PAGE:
1 The photographs included several taken of a man who appears to be taking off his jeans. He was later identiﬁed as Joel Boggess, a friend of petitioner and a member of the congregation of which petitioner was the minister. At trial, the prosecution introduced the photographs as evidence of petitioner’s relationship with Mr. Boggess and argued that the victim’s displeasure with this relationship was one of the reasons that petitioner may have been motivated to kill her.
In briefs to the trial court, petitioner contended that Mincey v. Arizona, supra, rejects a “crime scene exception” to the warrant requirement of the Fourth Amendment. The State also cited Mincey; it argued that the police may conduct an immediate investigation of a crime scene to preserve evidence from intentional or accidental destruction, id., at 394, and characterized the police activity in this case as “crime scene search and inventory,” Brief in Opposition 12. The State also relied on the “plain view” exception, Mincey, supra, at 393 (citing Michigan v. Tyler, 436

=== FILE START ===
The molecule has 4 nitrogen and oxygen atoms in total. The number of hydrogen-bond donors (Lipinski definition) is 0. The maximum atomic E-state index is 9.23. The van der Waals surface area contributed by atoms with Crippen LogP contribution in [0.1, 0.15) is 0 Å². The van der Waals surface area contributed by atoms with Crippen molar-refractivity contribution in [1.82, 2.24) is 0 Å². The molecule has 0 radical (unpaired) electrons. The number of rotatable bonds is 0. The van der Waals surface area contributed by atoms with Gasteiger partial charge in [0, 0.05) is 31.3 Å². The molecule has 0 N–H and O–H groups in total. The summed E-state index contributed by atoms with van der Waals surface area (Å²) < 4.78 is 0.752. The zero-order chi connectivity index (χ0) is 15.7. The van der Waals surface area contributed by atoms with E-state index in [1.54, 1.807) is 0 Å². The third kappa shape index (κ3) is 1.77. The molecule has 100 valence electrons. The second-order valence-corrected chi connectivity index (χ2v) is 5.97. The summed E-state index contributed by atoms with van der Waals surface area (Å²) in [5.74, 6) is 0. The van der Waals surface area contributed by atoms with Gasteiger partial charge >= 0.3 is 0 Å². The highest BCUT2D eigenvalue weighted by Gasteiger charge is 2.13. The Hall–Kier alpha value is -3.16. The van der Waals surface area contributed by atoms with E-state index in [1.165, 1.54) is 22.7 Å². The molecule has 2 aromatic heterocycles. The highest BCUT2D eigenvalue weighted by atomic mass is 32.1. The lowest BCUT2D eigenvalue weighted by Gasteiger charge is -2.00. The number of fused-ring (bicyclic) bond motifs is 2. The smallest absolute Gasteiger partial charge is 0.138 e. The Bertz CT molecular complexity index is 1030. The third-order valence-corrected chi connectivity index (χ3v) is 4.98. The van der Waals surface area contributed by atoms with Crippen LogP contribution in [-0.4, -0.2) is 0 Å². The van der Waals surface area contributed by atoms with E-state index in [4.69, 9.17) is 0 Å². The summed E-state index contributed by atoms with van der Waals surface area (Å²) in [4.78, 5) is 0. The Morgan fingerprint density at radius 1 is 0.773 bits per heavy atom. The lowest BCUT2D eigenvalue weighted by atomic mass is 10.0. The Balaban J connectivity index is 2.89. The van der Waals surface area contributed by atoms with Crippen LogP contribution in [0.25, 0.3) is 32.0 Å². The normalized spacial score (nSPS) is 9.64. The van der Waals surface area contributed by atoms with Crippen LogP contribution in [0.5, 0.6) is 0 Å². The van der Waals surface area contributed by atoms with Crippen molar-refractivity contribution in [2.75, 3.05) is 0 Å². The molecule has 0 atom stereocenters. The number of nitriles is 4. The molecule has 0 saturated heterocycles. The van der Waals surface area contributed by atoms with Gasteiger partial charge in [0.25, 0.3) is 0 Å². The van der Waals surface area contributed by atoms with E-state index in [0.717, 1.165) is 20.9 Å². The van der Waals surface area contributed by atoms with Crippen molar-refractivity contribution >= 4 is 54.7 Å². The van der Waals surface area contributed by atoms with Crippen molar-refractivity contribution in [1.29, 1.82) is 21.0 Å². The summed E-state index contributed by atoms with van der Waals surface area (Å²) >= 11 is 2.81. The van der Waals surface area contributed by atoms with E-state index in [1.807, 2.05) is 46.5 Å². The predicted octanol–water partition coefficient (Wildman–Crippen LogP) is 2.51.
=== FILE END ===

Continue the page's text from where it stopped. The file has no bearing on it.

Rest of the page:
U. S. 499, 509–510 (1978)), noting only, however, that the briefcase was unlocked.
In denying the motion, the trial court said nothing about inventory or plain view, but instead approved the search as one of a “homicide crime scene”:
“The Court also concludes that investigating ofﬁcers, having secured, for investigative purposes, the homicide crime scene, were clearly within the law to conduct a thorough investigation and examination of anything and everything found within the crime scene area. The examination of [the] briefcase found on the table near the body of a homicide victim in this case is clearly something an investigating ofﬁcer could lawfully examine.” App. A to Pet. for Cert., at 3.